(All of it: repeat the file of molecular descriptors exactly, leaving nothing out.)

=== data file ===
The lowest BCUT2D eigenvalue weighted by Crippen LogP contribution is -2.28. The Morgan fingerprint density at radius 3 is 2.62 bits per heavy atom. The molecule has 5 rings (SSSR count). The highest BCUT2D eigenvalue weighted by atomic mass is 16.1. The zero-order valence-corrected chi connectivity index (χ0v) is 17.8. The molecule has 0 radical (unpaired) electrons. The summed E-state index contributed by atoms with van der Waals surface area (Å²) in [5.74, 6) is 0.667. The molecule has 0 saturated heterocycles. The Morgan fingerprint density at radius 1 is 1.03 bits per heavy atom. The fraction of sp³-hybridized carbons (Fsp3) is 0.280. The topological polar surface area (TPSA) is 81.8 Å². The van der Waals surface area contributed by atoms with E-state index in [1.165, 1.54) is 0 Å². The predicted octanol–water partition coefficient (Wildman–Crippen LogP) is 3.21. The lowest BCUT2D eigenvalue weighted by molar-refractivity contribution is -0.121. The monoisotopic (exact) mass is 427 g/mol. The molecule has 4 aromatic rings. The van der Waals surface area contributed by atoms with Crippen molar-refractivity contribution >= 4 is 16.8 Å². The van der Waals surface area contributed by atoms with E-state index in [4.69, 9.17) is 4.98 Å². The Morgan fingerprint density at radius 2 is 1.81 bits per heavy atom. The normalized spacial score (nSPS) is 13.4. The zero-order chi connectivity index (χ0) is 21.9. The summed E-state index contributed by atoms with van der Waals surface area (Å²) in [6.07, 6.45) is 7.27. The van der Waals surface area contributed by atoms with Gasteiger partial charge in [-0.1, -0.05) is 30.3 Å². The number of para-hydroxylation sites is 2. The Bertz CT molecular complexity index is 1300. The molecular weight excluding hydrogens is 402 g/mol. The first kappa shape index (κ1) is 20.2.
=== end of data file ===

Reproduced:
The lowest BCUT2D eigenvalue weighted by Crippen LogP contribution is -2.28. The Morgan fingerprint density at radius 3 is 2.62 bits per heavy atom. The molecule has 5 rings (SSSR count). The highest BCUT2D eigenvalue weighted by atomic mass is 16.1. The zero-order valence-corrected chi connectivity index (χ0v) is 17.8. The molecule has 0 radical (unpaired) electrons. The summed E-state index contributed by atoms with van der Waals surface area (Å²) in [5.74, 6) is 0.667. The molecule has 0 saturated heterocycles. The Morgan fingerprint density at radius 1 is 1.03 bits per heavy atom. The fraction of sp³-hybridized carbons (Fsp3) is 0.280. The topological polar surface area (TPSA) is 81.8 Å². The van der Waals surface area contributed by atoms with E-state index in [1.165, 1.54) is 0 Å². The predicted octanol–water partition coefficient (Wildman–Crippen LogP) is 3.21. The lowest BCUT2D eigenvalue weighted by molar-refractivity contribution is -0.121. The monoisotopic (exact) mass is 427 g/mol. The molecule has 4 aromatic rings. The van der Waals surface area contributed by atoms with Crippen molar-refractivity contribution >= 4 is 16.8 Å². The van der Waals surface area contributed by atoms with E-state index in [4.69, 9.17) is 4.98 Å². The Morgan fingerprint density at radius 2 is 1.81 bits per heavy atom. The normalized spacial score (nSPS) is 13.4. The zero-order chi connectivity index (χ0) is 21.9. The summed E-state index contributed by atoms with van der Waals surface area (Å²) in [6.07, 6.45) is 7.27. The van der Waals surface area contributed by atoms with Gasteiger partial charge in [-0.1, -0.05) is 30.3 Å². The number of para-hydroxylation sites is 2. The Bertz CT molecular complexity index is 1300. The molecular weight excluding hydrogens is 402 g/mol. The first kappa shape index (κ1) is 20.2.